Changes to this part of the body typically resolve after pregnancy, and they are not a cause for concern. However, anyone who is experiencing pain or loose teeth during pregnancy should contact a dentist to rule out gum disease and other oral health problems.

It is safe for pregnant people to have dental checkups, cleanings, and X-rays, according to the American Dental Association and the American Congress of Obstetricians and Gynecologists.

In fact, because of a possible link between gum disease and premature birth, pregnant people should visit dentists regularly.

Injury to the teeth

Healthy teeth are strong, but an impact from a blow to the face or a vehicle accident, for example, can damage teeth and surrounding tissue. The result may be chipped or loose teeth.

Similarly, clenching the teeth during times of stress or grinding them at night can wear down the tissues and loosen the teeth.

Many people are unaware of their clenching or grinding habits until they result in jaw pain. A dentist may be able to detect the problem before the teeth are permanently damaged.

What to do

Anyone who suspects that an injury has damaged their teeth should visit a dentist as soon as possible. Sports injuries, accidents, and falls, for example, can cause dental damage.


Osteoporosis is a condition that causes the bones to weaken and become porous. As a result, even minor bumps and impacts can lead to broken bones.

Although osteoporosis commonly affects the spine, hips, and wrists, it can also damage the bones in the jaw that support the teeth.

If the jaw bones become less dense, the teeth may loosen and fall out. The National Institutes of Health (NIH) also report a possible link between bone loss and an increased risk of gum disease.

Certain medications that treat osteoporosis can cause dental health problems, though this is uncommon. In rare cases, drugs called bisphosphonates — which help treat bone loss — can lead to loose teeth. This is known as osteonecrosis of the jaw.

Trauma and surgical procedures, such as tooth extraction, can also cause osteonecrosis.

What to do

A person should discuss their osteoporosis medication and side effects with a doctor. They should also regularly discuss their dental needs with a dentist.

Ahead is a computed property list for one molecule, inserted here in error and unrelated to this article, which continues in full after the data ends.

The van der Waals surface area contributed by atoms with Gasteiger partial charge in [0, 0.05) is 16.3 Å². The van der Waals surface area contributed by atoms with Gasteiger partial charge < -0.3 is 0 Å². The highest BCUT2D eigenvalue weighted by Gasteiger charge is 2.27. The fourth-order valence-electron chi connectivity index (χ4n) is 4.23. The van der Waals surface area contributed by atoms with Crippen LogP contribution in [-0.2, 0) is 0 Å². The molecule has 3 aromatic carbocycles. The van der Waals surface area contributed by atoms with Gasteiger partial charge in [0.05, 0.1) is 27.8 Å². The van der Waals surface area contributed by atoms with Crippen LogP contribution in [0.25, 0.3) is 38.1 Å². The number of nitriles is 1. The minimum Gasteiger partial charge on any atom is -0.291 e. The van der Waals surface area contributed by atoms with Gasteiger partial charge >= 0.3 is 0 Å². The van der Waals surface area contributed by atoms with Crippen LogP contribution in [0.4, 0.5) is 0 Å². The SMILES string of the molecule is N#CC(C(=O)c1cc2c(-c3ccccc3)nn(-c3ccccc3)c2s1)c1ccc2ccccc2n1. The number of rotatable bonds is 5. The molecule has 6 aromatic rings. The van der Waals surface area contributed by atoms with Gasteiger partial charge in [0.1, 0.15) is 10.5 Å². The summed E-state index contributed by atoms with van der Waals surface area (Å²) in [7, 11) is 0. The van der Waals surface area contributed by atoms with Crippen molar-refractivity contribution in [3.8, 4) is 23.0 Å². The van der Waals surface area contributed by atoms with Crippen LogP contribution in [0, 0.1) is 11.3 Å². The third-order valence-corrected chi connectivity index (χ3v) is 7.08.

Dentists may not recommend invasive surgery. However, minor dental procedures may be helpful.


A person cannot always prevent a loose tooth, but they can take steps to reduce the risk.

Some tips for tooth and gum health include:

  • brushing the teeth thoroughly twice per day

  • flossing once per day

  • refraining from smoking

  • attending dental checkups and cleanings as often as recommended

  • wearing a properly fitted mouthguard while playing sports

  • wearing a bite splint when nighttime grinding or clenching is an issue

  • asking a doctor about calcium and vitamin D supplementation to help prevent osteoporosis

  • keeping diabetes under control, as this condition is a risk factor for gum disease

  • being aware of medications that may affect the teeth


For an adult, a loose tooth can be alarming. However, it is sometimes possible to save the tooth, especially when the problem is detected early.

If a tooth is lost or requires removal, a number of restorative methods can give the appearance of a natural tooth.


A loose adult tooth may be alarming. It can result from trauma or injury to the tooth, or it could signify an underlying condition, such as gum disease or osteoporosis. Teeth can also become loose due to pregnancy.

Treatment for a loose tooth will depend on the cause. A person should ensure that they have effective oral hygiene methods and regularly visit a dentist for checkups.